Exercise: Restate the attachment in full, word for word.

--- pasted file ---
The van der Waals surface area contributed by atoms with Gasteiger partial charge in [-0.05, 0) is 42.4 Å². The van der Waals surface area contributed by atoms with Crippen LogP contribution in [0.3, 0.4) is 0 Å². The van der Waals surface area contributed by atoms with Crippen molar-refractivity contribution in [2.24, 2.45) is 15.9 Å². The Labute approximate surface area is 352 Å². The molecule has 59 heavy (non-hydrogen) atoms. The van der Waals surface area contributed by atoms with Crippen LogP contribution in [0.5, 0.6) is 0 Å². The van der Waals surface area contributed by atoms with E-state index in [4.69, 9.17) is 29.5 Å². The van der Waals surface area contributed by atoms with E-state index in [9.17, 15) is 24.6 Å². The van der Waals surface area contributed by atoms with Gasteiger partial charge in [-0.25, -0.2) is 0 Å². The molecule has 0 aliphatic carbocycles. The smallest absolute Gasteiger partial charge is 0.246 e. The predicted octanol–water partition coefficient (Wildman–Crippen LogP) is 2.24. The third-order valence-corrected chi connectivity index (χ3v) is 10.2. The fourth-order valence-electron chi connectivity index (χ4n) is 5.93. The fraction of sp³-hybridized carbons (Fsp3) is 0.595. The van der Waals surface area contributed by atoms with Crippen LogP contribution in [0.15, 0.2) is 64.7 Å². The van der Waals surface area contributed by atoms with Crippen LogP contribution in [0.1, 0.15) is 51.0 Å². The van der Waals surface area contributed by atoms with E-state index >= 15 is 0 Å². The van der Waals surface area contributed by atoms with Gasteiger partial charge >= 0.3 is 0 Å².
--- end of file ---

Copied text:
The van der Waals surface area contributed by atoms with Gasteiger partial charge in [-0.05, 0) is 42.4 Å². The van der Waals surface area contributed by atoms with Crippen LogP contribution in [0.3, 0.4) is 0 Å². The van der Waals surface area contributed by atoms with Crippen molar-refractivity contribution in [2.24, 2.45) is 15.9 Å². The Labute approximate surface area is 352 Å². The molecule has 59 heavy (non-hydrogen) atoms. The van der Waals surface area contributed by atoms with Crippen LogP contribution in [0.5, 0.6) is 0 Å². The van der Waals surface area contributed by atoms with E-state index in [4.69, 9.17) is 29.5 Å². The van der Waals surface area contributed by atoms with E-state index in [9.17, 15) is 24.6 Å². The van der Waals surface area contributed by atoms with Gasteiger partial charge in [-0.25, -0.2) is 0 Å². The molecule has 0 aliphatic carbocycles. The smallest absolute Gasteiger partial charge is 0.246 e. The predicted octanol–water partition coefficient (Wildman–Crippen LogP) is 2.24. The third-order valence-corrected chi connectivity index (χ3v) is 10.2. The fourth-order valence-electron chi connectivity index (χ4n) is 5.93. The fraction of sp³-hybridized carbons (Fsp3) is 0.595. The van der Waals surface area contributed by atoms with Crippen LogP contribution in [0.15, 0.2) is 64.7 Å². The van der Waals surface area contributed by atoms with Crippen LogP contribution in [0.1, 0.15) is 51.0 Å². The van der Waals surface area contributed by atoms with E-state index >= 15 is 0 Å². The van der Waals surface area contributed by atoms with Gasteiger partial charge >= 0.3 is 0 Å².